Saturday, 8 August 2020

The Mathematics of Awakening

 We all are aware that in most cases, crawling comes before walking, and walking comes before running. It’s like that with many things in life, you don’t immediately write the magnum opus as soon as you learn how to write. You don’t jump from learning how to count to trigonometry. You don’t learn how to say mama & papa and turn into a great orator. On the surface, that seems entirely natural, and indeed common sense. Once those skills have been learned, it can require continued usage of the skill can slip away. I knew how to speak Spanish and French a lot better before than I do now. You don’t use it, you lose it. You run a marathon, you need to continue running or you won’t make it to 26 yards let alone 26 miles. 

In all these cases, you need to be taught by someone how to manifest these capabilities you have the innate capacity to manifest. However, you can’t take a random group of people, some of whom just learned how to count, some of whom learned arithmetic, some algebra, and expect them all to learn trigonometry equally and at the same pace. They may all have the ability to learn it, but some will be at a different pace than the others. 

In the Lotus Sutra, Shariputra is confused by the Buddha’s teaching. He freely admits it. He’d been around the Buddha for ages, but was still confused. the following interchange takes place between Shariputra and the Buddha:

Then the Bhagavat spoke to Śāriputra, saying: “You have now persistently asked me three times. How could I possibly not explain it to you?

Therefore listen carefully and pay close attention! I will now illuminate and explain it.”

“When he said this, five thousand monks, nuns, laymen, and laywomen in the assembly immediately got up from their seats, bowed to the Buddha, and left. What was the reason for this? Because the roots of error among this group had been deeply planted and they were arrogant, thinking they had attained what they had not attained and had realized what they had not realized. Because of such defects they did not stay. And the Bhagavat remained silent and did not stop them.

Then the Buddha addressed Śāriputra: “My assembly here is free of useless twigs and leaves; only the pure essence remains.

“O Śāriputra! Let the arrogant ones go! Listen carefully and I will explain it to you.”

Then Śāriputra replied: “Indeed, O Bhagavat, I greatly desire to hear it.”

Then the Buddha addressed Śāriputra: “Only very rarely do the Buddha Tathāgatas teach such a True Dharma as this, as rarely as the uḍumbara flower blooms.

Then Śāriputra replied: “Indeed, O Bhagavat, I greatly desire to hear it.”

“O Śāriputra! Trust and accept what the Buddha teaches!”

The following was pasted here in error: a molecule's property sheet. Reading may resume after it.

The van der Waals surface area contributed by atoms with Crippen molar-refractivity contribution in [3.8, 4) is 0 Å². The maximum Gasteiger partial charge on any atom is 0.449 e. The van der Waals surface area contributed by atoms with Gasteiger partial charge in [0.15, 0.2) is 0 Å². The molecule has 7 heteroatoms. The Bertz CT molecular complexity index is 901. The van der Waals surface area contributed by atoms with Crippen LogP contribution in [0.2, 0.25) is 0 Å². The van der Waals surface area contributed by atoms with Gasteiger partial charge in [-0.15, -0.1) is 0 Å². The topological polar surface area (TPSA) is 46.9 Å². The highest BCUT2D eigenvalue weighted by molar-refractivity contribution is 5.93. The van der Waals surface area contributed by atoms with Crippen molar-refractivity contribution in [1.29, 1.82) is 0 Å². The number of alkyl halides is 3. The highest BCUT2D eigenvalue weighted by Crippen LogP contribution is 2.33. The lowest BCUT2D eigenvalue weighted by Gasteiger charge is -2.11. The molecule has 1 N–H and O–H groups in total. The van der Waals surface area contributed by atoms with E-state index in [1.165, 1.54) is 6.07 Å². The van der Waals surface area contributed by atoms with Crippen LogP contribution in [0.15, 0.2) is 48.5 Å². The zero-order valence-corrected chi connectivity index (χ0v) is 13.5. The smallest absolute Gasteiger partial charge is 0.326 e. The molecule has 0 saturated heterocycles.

What the Buddha teaches one, he may not teach another. That teaching may come later, maybe never if it isn’t needed. Just like Shariputra, we should not be embarrassed by not understanding a teaching. Likewise we should not assume that we do have something we don’t, like those who left the assembly before the Buddha could give his teaching. 

For me, there are three stages we go through as Buddhist practitioners. For example, regarding the Four Noble Truths, we hear that we struggle, there’s a reason for it, and then, “Yay!  there’s a way out! And here’s how you get out.” That’s Buddhism 101, arithmetic. Then as Zen practitioners, we move onto Stage 2–Algebra—“No suffering, no origination, no stopping and no path” Then beyond that: Calculus—“How can I help you?” The foundation of all “advanced” mathematics is still arithmetic. 

So is one stage more enlightened than another—more “woker?” It is a rare individual who can learn to count, then immediately leap to calculus. Not impossible, but unlikely. But does arithmetic invalidate calculus, or vice versa? Is arithmetic enough? In some circumstances, yes. In other situations, trigonometry is going to be necessary. But what is necessary at that time is the correct skill at that time. 

You may have heard of the Northern School/Southern School argument about Gradual Enlightenment vs Sudden Enlightenment  Great Seon ancestor Jinul spoke of Sudden Enlightenment/Gradual cultivation. Someone once described it as walking through a rain shower as Gradual, taking a cannonball dive as Sudden. For Jinul’s Sudden/Gradual, our  guiding teacher here at OMZS Ven Taesan  speaks of boiling water—it’s not boiling until it hits 212 Fahrenheit. It hits that, and bang! Boiling Enlightenment. But unless heat is continued to be applied, the temperature will start to drop. Northern/Southern, Sudden/Gradual, Sudden then Gradual, all concepts. Lesser Vehicle/Great Vehicle, Hinayana/Mahayana—concepts. Does one invalidate the other? Is Mahayana right and Hinayana wrong? 

Given impermanence as the 0 point, one may be a carnivore one day, then vegetarian, then vegan, then maybe back to carnivore. The egotist of today may be the most humble tomorrow. Just because a personal bar of ethics may be high, others not matching that level doesn’t necessarily make them inferior; they may not have the capacity for more. 

The Lotus Sutra speaks of Ekayana—one vehicle. Huangbo speaks of One Mind. The Buddha taught all of it, the ancestors and patriarchs have taught all of it, our teachers today teach all of it. Upaya, teaching geared to what the student needs/has the capacity for, not to the teacher’s self-centered ego. “Trust and accept what the Buddha teaches!” How May I help you?